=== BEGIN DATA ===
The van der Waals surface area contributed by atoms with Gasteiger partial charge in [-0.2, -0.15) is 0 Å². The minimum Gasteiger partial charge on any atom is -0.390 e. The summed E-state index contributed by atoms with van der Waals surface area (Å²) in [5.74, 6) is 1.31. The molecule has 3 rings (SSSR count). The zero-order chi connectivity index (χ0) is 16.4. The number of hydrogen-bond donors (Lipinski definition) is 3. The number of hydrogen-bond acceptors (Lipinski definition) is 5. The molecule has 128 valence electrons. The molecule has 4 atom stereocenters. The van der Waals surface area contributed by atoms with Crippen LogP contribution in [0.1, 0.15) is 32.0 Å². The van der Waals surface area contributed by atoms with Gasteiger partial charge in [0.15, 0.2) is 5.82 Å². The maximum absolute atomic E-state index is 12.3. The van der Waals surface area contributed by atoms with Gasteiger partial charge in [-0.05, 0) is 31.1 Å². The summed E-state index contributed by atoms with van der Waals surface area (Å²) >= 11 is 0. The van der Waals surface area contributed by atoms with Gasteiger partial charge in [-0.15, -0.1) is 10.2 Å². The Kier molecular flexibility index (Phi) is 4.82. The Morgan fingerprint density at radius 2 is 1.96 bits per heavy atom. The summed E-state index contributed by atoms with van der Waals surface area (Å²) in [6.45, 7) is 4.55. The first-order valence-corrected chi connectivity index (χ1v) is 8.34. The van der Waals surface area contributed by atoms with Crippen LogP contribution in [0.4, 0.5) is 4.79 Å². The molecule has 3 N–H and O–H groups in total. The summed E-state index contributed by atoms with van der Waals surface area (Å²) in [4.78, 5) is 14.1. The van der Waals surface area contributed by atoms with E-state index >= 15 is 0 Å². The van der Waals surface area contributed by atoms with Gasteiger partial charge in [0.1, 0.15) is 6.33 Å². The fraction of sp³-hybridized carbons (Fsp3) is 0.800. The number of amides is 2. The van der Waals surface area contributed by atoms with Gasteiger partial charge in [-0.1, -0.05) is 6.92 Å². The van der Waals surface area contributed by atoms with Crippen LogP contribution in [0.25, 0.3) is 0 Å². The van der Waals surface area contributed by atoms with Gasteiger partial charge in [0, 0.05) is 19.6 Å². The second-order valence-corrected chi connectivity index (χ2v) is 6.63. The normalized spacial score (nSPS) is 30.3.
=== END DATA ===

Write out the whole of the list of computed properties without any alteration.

The van der Waals surface area contributed by atoms with Gasteiger partial charge in [-0.2, -0.15) is 0 Å². The minimum Gasteiger partial charge on any atom is -0.390 e. The summed E-state index contributed by atoms with van der Waals surface area (Å²) in [5.74, 6) is 1.31. The molecule has 3 rings (SSSR count). The zero-order chi connectivity index (χ0) is 16.4. The number of hydrogen-bond donors (Lipinski definition) is 3. The number of hydrogen-bond acceptors (Lipinski definition) is 5. The molecule has 128 valence electrons. The molecule has 4 atom stereocenters. The van der Waals surface area contributed by atoms with Crippen LogP contribution in [0.1, 0.15) is 32.0 Å². The van der Waals surface area contributed by atoms with Gasteiger partial charge in [0.15, 0.2) is 5.82 Å². The maximum absolute atomic E-state index is 12.3. The van der Waals surface area contributed by atoms with Gasteiger partial charge in [-0.05, 0) is 31.1 Å². The summed E-state index contributed by atoms with van der Waals surface area (Å²) >= 11 is 0. The van der Waals surface area contributed by atoms with Gasteiger partial charge in [-0.15, -0.1) is 10.2 Å². The Kier molecular flexibility index (Phi) is 4.82. The Morgan fingerprint density at radius 2 is 1.96 bits per heavy atom. The summed E-state index contributed by atoms with van der Waals surface area (Å²) in [6.45, 7) is 4.55. The first-order valence-corrected chi connectivity index (χ1v) is 8.34. The van der Waals surface area contributed by atoms with Crippen LogP contribution in [0.4, 0.5) is 4.79 Å². The molecule has 3 N–H and O–H groups in total. The summed E-state index contributed by atoms with van der Waals surface area (Å²) in [4.78, 5) is 14.1. The van der Waals surface area contributed by atoms with E-state index >= 15 is 0 Å². The van der Waals surface area contributed by atoms with Gasteiger partial charge in [0.1, 0.15) is 6.33 Å². The fraction of sp³-hybridized carbons (Fsp3) is 0.800. The number of amides is 2. The van der Waals surface area contributed by atoms with Gasteiger partial charge in [-0.1, -0.05) is 6.92 Å². The van der Waals surface area contributed by atoms with Crippen LogP contribution in [0.25, 0.3) is 0 Å². The van der Waals surface area contributed by atoms with Gasteiger partial charge in [0, 0.05) is 19.6 Å². The second-order valence-corrected chi connectivity index (χ2v) is 6.63. The normalized spacial score (nSPS) is 30.3.